I had a lot of questions about why God didn’t give my precious girl an awesome year in the sun. I was reluctant to do any letting go for some time after that.

A few years later she went through a really tough time. Nurses brought her into a room in the ICU to say goodbye to her husband who lay dying from flesh-eating disease. I was with her at the time and was amazed at her faith and ability to praise God in the worst  circumstances.

He didn’t die. He was miraculously healed and now they and their three miraculously conceived children are on another adventure. People asked how she had such faith and she pointed back to her time on the island, particularly the moment when she faced the wild dogs knowing she was defenseless and there was no one around.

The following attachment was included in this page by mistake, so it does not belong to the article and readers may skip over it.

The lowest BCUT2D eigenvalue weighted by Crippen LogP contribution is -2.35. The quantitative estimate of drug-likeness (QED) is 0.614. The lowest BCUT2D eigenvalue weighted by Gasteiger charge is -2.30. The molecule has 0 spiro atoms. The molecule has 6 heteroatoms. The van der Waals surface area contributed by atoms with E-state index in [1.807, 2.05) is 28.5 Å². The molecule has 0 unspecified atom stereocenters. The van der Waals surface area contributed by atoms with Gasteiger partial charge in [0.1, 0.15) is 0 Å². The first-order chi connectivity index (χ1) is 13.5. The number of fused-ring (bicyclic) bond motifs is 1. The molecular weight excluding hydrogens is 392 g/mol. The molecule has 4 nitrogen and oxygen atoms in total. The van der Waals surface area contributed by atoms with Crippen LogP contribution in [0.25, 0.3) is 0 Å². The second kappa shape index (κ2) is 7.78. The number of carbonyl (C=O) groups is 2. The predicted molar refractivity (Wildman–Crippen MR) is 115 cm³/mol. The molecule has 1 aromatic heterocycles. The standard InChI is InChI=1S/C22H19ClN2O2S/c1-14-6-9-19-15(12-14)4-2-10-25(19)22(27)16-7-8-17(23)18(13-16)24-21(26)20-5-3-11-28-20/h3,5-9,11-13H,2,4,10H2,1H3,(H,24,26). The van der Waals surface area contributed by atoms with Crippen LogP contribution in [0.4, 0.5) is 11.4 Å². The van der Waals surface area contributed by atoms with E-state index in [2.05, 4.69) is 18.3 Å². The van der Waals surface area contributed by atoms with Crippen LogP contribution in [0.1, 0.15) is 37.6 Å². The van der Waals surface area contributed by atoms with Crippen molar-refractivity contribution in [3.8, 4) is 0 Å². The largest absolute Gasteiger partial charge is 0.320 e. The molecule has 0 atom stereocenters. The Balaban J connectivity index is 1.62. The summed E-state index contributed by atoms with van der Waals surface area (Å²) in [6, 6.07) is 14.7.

She heard a voice that said, “Stop!” She obeyed, stopped running, turned and faced the dogs. Instead of lunging at her throat they dropped their heads, whined, and disappeared into the undergrowth. She met the God who is her keeper on a hot dusty road that day.

Parenting adult children means taking our hands off so God can put his hands on. God has no grandchildren. They need to know for themselves that he is their God, and not merely the God of their parents. They need to know he will take them farther along the road than we have gone.

It’s been a struggle. Hands-off doesn’t mean heart-off. If my kids or grandkids need me I am willing to drop everything and go. I pray constantly, but I am still learning that prayer for family means standing in the gap without standing in the way.

God is God and I am not. He is much more capable of loving them than I am.